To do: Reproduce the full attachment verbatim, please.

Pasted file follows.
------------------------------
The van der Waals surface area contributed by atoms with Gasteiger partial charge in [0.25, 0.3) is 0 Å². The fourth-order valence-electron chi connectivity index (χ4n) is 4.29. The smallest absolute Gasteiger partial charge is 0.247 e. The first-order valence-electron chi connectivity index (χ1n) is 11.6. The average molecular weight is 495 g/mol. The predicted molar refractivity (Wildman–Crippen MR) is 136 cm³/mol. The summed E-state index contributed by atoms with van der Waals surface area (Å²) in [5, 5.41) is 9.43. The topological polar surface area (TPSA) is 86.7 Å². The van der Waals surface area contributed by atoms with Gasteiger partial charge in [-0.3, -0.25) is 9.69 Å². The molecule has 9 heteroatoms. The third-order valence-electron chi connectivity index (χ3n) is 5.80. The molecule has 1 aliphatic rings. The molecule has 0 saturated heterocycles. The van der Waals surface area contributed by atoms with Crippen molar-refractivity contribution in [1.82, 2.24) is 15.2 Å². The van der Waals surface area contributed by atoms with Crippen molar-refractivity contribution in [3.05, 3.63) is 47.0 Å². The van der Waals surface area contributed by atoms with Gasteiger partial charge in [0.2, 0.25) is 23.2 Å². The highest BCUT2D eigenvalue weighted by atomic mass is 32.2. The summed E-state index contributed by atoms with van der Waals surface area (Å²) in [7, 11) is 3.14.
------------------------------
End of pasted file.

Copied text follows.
The van der Waals surface area contributed by atoms with Gasteiger partial charge in [0.25, 0.3) is 0 Å². The fourth-order valence-electron chi connectivity index (χ4n) is 4.29. The smallest absolute Gasteiger partial charge is 0.247 e. The first-order valence-electron chi connectivity index (χ1n) is 11.6. The average molecular weight is 495 g/mol. The predicted molar refractivity (Wildman–Crippen MR) is 136 cm³/mol. The summed E-state index contributed by atoms with van der Waals surface area (Å²) in [5, 5.41) is 9.43. The topological polar surface area (TPSA) is 86.7 Å². The van der Waals surface area contributed by atoms with Gasteiger partial charge in [-0.3, -0.25) is 9.69 Å². The molecule has 9 heteroatoms. The third-order valence-electron chi connectivity index (χ3n) is 5.80. The molecule has 1 aliphatic rings. The molecule has 0 saturated heterocycles. The van der Waals surface area contributed by atoms with Crippen molar-refractivity contribution in [1.82, 2.24) is 15.2 Å². The van der Waals surface area contributed by atoms with Crippen molar-refractivity contribution in [3.05, 3.63) is 47.0 Å². The van der Waals surface area contributed by atoms with Gasteiger partial charge in [0.2, 0.25) is 23.2 Å². The highest BCUT2D eigenvalue weighted by atomic mass is 32.2. The summed E-state index contributed by atoms with van der Waals surface area (Å²) in [7, 11) is 3.14.